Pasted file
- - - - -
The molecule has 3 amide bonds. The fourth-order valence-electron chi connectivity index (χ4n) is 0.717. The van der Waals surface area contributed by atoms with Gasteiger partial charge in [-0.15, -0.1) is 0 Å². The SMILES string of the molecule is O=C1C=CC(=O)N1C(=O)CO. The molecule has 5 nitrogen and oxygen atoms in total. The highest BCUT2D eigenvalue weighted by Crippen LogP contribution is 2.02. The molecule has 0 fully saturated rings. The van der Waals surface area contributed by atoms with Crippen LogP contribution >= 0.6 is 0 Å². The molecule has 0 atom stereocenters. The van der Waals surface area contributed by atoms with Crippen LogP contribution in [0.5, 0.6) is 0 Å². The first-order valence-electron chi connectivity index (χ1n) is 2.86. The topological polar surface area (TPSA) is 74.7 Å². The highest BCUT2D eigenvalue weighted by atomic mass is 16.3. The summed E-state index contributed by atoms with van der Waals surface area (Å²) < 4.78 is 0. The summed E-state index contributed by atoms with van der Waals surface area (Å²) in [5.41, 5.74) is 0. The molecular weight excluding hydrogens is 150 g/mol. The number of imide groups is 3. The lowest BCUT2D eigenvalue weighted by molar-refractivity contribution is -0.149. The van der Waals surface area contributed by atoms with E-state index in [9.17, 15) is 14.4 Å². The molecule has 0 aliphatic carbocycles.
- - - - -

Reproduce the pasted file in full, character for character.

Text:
The molecule has 3 amide bonds. The fourth-order valence-electron chi connectivity index (χ4n) is 0.717. The van der Waals surface area contributed by atoms with Gasteiger partial charge in [-0.15, -0.1) is 0 Å². The SMILES string of the molecule is O=C1C=CC(=O)N1C(=O)CO. The molecule has 5 nitrogen and oxygen atoms in total. The highest BCUT2D eigenvalue weighted by Crippen LogP contribution is 2.02. The molecule has 0 fully saturated rings. The van der Waals surface area contributed by atoms with Crippen LogP contribution >= 0.6 is 0 Å². The molecule has 0 atom stereocenters. The van der Waals surface area contributed by atoms with Crippen LogP contribution in [0.5, 0.6) is 0 Å². The first-order valence-electron chi connectivity index (χ1n) is 2.86. The topological polar surface area (TPSA) is 74.7 Å². The highest BCUT2D eigenvalue weighted by atomic mass is 16.3. The summed E-state index contributed by atoms with van der Waals surface area (Å²) < 4.78 is 0. The summed E-state index contributed by atoms with van der Waals surface area (Å²) in [5.41, 5.74) is 0. The molecular weight excluding hydrogens is 150 g/mol. The number of imide groups is 3. The lowest BCUT2D eigenvalue weighted by molar-refractivity contribution is -0.149. The van der Waals surface area contributed by atoms with E-state index in [9.17, 15) is 14.4 Å². The molecule has 0 aliphatic carbocycles.